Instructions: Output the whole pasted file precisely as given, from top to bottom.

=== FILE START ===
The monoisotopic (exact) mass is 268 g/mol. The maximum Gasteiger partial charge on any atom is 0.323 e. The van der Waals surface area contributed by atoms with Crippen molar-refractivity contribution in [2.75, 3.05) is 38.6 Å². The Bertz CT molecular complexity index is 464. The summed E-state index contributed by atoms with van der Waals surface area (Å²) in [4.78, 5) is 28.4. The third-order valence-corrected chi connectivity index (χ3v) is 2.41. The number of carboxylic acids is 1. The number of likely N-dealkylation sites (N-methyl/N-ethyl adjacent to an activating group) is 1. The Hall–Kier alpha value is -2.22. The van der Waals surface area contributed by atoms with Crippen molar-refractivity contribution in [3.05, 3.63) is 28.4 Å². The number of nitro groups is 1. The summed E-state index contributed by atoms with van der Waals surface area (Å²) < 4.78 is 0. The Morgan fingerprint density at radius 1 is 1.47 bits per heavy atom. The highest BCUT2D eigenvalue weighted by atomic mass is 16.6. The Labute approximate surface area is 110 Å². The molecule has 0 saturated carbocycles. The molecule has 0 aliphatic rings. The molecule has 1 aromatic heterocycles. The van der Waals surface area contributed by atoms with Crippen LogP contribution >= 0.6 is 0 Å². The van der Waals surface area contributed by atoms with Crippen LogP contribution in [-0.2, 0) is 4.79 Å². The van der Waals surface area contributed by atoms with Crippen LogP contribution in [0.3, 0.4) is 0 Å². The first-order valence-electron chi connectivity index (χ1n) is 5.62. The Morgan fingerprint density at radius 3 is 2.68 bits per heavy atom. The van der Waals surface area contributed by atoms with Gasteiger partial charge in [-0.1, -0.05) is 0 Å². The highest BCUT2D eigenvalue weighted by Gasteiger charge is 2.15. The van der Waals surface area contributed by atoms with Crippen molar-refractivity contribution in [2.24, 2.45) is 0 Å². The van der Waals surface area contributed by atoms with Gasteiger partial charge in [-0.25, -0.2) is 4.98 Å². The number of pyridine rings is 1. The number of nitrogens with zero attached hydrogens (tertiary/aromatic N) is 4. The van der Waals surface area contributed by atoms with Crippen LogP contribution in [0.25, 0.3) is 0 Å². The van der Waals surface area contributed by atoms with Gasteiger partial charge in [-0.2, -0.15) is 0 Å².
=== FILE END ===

The monoisotopic (exact) mass is 268 g/mol. The maximum Gasteiger partial charge on any atom is 0.323 e. The van der Waals surface area contributed by atoms with Crippen molar-refractivity contribution in [2.75, 3.05) is 38.6 Å². The Bertz CT molecular complexity index is 464. The summed E-state index contributed by atoms with van der Waals surface area (Å²) in [4.78, 5) is 28.4. The third-order valence-corrected chi connectivity index (χ3v) is 2.41. The number of carboxylic acids is 1. The number of likely N-dealkylation sites (N-methyl/N-ethyl adjacent to an activating group) is 1. The Hall–Kier alpha value is -2.22. The van der Waals surface area contributed by atoms with Crippen molar-refractivity contribution in [3.05, 3.63) is 28.4 Å². The number of nitro groups is 1. The summed E-state index contributed by atoms with van der Waals surface area (Å²) < 4.78 is 0. The Morgan fingerprint density at radius 1 is 1.47 bits per heavy atom. The highest BCUT2D eigenvalue weighted by atomic mass is 16.6. The Labute approximate surface area is 110 Å². The molecule has 0 saturated carbocycles. The molecule has 0 aliphatic rings. The molecule has 1 aromatic heterocycles. The van der Waals surface area contributed by atoms with Crippen LogP contribution >= 0.6 is 0 Å². The van der Waals surface area contributed by atoms with Crippen LogP contribution in [-0.2, 0) is 4.79 Å². The van der Waals surface area contributed by atoms with Crippen LogP contribution in [0.3, 0.4) is 0 Å². The first-order valence-electron chi connectivity index (χ1n) is 5.62. The Morgan fingerprint density at radius 3 is 2.68 bits per heavy atom. The van der Waals surface area contributed by atoms with Gasteiger partial charge in [-0.1, -0.05) is 0 Å². The highest BCUT2D eigenvalue weighted by Gasteiger charge is 2.15. The van der Waals surface area contributed by atoms with Crippen molar-refractivity contribution in [2.24, 2.45) is 0 Å². The van der Waals surface area contributed by atoms with Gasteiger partial charge in [-0.25, -0.2) is 4.98 Å². The number of pyridine rings is 1. The number of nitrogens with zero attached hydrogens (tertiary/aromatic N) is 4. The van der Waals surface area contributed by atoms with Crippen LogP contribution in [0.25, 0.3) is 0 Å². The van der Waals surface area contributed by atoms with Gasteiger partial charge in [-0.2, -0.15) is 0 Å².